Listen closely, OK? Because, above and beyond all of the other reasons I have stated thus far — and recognizing that there are multiple candidates who are qualified to be the president — what I am about to say is the single most important reason Kamala Harris should be the 2020 Democratic presidential nominee: She will excite and inspire more people to get out and stand in long lines on Election Day than any other candidate. She will bring to the polls people who otherwise will be staying home. It is a political certainty.
The key to winning the 2020 presidential election — in spite of voter suppression and foreign interference and all of the other obstacles that the Republicans will throw in our path — is voter turnout. We must overwhelm our opponents with huge numbers … and, statistically speaking, based on empirical data, nothing will generate massive voter turnout like the chance to make history.
It is no coincidence that the candidates who received the three-highest vote totals in the history of presidential elections are as follows:
1.) Barack Obama
2.) Barack Obama
3.) Hillary Clinton
Yes, really. A black man and a woman garnered more votes in a presidential election than every single white man who came before them … and only white men came before them.
Kamala Harris may be struggling to grab traction in a ridiculously and inexcusably bloated primary race, but in a general election against an unqualified, misogynistic, white, male racist, Kamala Harris is lightning in a bottle. Faced with a Black, female opponent who can think, govern, and debate circles around him, Donald Trump will seem exponentially smaller, weaker, and more incompetent … and when — not “if,” but “when” — he employs racism and misogyny to try to belittle, demean or otherwise dismiss Kamala Harris, it will blow up in his bigoted, chauvinistic face and generate support for his opponent in consequential ways that will never be realized if that opponent is white and male. Believe it.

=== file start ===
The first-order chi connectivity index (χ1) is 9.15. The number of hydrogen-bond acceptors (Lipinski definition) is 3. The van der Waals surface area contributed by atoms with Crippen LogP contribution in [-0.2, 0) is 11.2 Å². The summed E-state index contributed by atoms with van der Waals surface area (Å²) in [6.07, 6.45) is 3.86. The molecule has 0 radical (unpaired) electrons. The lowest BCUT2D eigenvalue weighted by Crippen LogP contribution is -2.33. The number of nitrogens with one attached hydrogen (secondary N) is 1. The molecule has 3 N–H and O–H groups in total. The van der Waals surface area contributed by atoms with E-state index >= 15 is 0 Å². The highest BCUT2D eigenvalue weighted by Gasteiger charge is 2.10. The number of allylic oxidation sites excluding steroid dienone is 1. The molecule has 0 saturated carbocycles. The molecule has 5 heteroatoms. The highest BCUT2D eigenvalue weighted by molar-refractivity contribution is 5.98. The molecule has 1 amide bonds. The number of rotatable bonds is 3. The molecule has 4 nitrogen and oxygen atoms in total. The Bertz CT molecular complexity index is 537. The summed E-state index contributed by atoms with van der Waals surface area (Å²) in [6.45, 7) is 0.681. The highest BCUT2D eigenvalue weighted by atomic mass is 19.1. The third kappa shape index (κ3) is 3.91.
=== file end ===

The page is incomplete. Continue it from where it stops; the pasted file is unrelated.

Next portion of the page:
Also, in a political setting where Donald Trump and Fox News and Republicans and right-wing conspiracy theorists still can’t keep Barack Obama’s and Hillary Clinton’s names out of their mouths, Kamala Harris is a fresh start. She is the reset America needs. Her candidacy and presidency will have no direct, connect-the-dot links to anyone who came before her, and she will represent a clear, stark, no-brainer choice for any fair-minded, democracy-loving American: Do you want four more years of chaos at the hands of an unfit racist and national-security threat who swindled his way into office by using racism and misogyny to appeal to the very worst instincts of the most bigoted among us, or do you want to propel the American story forward by electing his polar opposite — a strong, Black woman who is his superior in every imaginable way — and prove once and for all that we really and truly are better than this?
People will flock to the polls to vote for her.
We have before us the unique opportunity to make history while simultaneously correcting and repudiating in no uncertain terms the biggest mistake ever to befall the American presidency. We have a chance to propel America forward … and there is no telling when a chance like this may come again. Kamala Harris is that chance, and the time for us to take it is now.
If we stand with her, she’s got this.